Useful guides for meaningful tweeting:
Art of the Tweet
Twitter is Messy

My Twitter name: mortenoddvik

Screenshots from

Screenshots from

This term my colleagues and me have tried out Engrade – an online assessment tool for teachers and educators to file and document grades. As we do not use any digital learning platform as of yet, which I regret, we are as the middle school branch trying out other ways to compile, collect and synchronize our assessment in a more useful and effective manner as well as keeping an easier way to file and search for past records.

Engrade has several features and one of them is to create student accounts and thereby create transparency for students and parents. We have not enabled this feature, and it won’t happen anytime soon before we know more about Engrade in use.

I find that transparency is important, but it should take place in a one-to-one situation and not in a format like Engrade. I do however find Engrade very helpful to stay organised in my grading as I teach several classes in several subjects. I have tried to find other alternatives, but haven’t found any as good as Engrade.

What I find to be one of the biggest challenges as a class teacher is constant reporting, documentation and grading of academic progress and personal developement. It’s very important, but often the systems in place are cumbersome and ineffective. There’s a lot of paper, printing and filing.

The great advantage of a site service like Engrade is to have an all-accessible (encrypted, login-based) place online to keep all your assignments, grades and comments. The built-in formulas for calculating grades are precise mathematically, but one should not leave out the human assessment factor such as behavior, personal progress, efforts etc. When I set my term grades I combine the features of Engrade with my own assessment.

See demo here.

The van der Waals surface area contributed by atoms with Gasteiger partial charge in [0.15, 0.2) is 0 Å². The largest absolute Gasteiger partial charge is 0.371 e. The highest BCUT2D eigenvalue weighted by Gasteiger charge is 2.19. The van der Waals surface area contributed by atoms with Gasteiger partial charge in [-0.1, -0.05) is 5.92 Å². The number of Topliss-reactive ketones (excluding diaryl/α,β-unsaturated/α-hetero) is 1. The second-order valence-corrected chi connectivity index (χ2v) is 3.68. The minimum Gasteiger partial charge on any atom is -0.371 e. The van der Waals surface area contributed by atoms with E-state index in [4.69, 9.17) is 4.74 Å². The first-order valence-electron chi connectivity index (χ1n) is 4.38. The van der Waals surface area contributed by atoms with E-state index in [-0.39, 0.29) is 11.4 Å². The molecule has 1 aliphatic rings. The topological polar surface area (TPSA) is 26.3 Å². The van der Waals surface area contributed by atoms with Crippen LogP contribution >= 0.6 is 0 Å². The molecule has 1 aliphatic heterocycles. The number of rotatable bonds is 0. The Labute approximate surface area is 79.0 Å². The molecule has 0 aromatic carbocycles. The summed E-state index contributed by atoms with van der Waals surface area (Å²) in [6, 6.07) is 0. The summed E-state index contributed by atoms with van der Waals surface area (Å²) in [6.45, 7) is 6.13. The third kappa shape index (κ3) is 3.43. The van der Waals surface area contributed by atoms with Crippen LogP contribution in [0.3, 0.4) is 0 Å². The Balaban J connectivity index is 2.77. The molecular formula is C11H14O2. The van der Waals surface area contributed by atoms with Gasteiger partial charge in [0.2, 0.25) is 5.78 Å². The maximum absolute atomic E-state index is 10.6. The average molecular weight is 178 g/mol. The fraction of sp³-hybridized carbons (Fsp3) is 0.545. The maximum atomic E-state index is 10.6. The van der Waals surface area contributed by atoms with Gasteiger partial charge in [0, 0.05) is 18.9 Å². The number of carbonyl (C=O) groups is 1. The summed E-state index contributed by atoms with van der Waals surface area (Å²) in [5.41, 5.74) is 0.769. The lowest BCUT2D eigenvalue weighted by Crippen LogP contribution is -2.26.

In the recent week I have had the pleasure of taking part  in a social network for Norwegian teachers and educators called del&bruk. Formed by Ingunn and other entrepeneurs it has seen a mushrooming of new members by the day. One of the main issues predominant in discussions are the fear of sharing. The idea is to share your ideas on implementing ICT in your lessons and hopefully find useful ideas that others have posted. I have to admit that I haven’t been good at sharing specific lesson plans yet, but I am however engaged in discussions regarding past or ongoing projects in my own work. This network has given me an ample opportunity to share concerns and enthusiasm about my efforts to implement ICT in my lessons.
Top View
An interesting article at Betchablog addresses the issue with The New Digital Divide and points out the sad fact that the ones who usually find themselves in networks like del&bruk are already into the whole Web 2.0 community and are active in an array of networks from Flickr to Twitter and bookmark using and attend courses in Second Life. There is a distinction between the “will’s” and “will-nots”, and the latter have many excuses why they don’t want to take the plunge. Where does the responsibility lie?

The sole responsibility relies on the individual teacher and his/her willingness to try out new digital applications and technologies in the classroom. This is the case in most schools in Norway and beyond I dare say. Personally I do feel overwhelmed myself with all the possibilities and having actually taken the plunge myself with a trusted colleague we’ve now started blogging, making digital stories and films, producing music and taking advantage of Quizlet in language classes, Tutpup in Maths and Dipity in Social Studies. It does create a lot of extra work, but the experiences we make are valuable lessons to us as teachers and it is very rewarding discussing them with others attempting to do the same in communities like del&bruk.

Life itself is in fact lived in beta, and the most important thing is to take the plunge and try new things. Teachers are often being accused of being conservative, but del&bruk is yet another example of how we do take responsibility and try to change the status of the classroom and bring us into the 21st century. It will be interesting to see how things develop and I hope I will continue to share and participate fervently.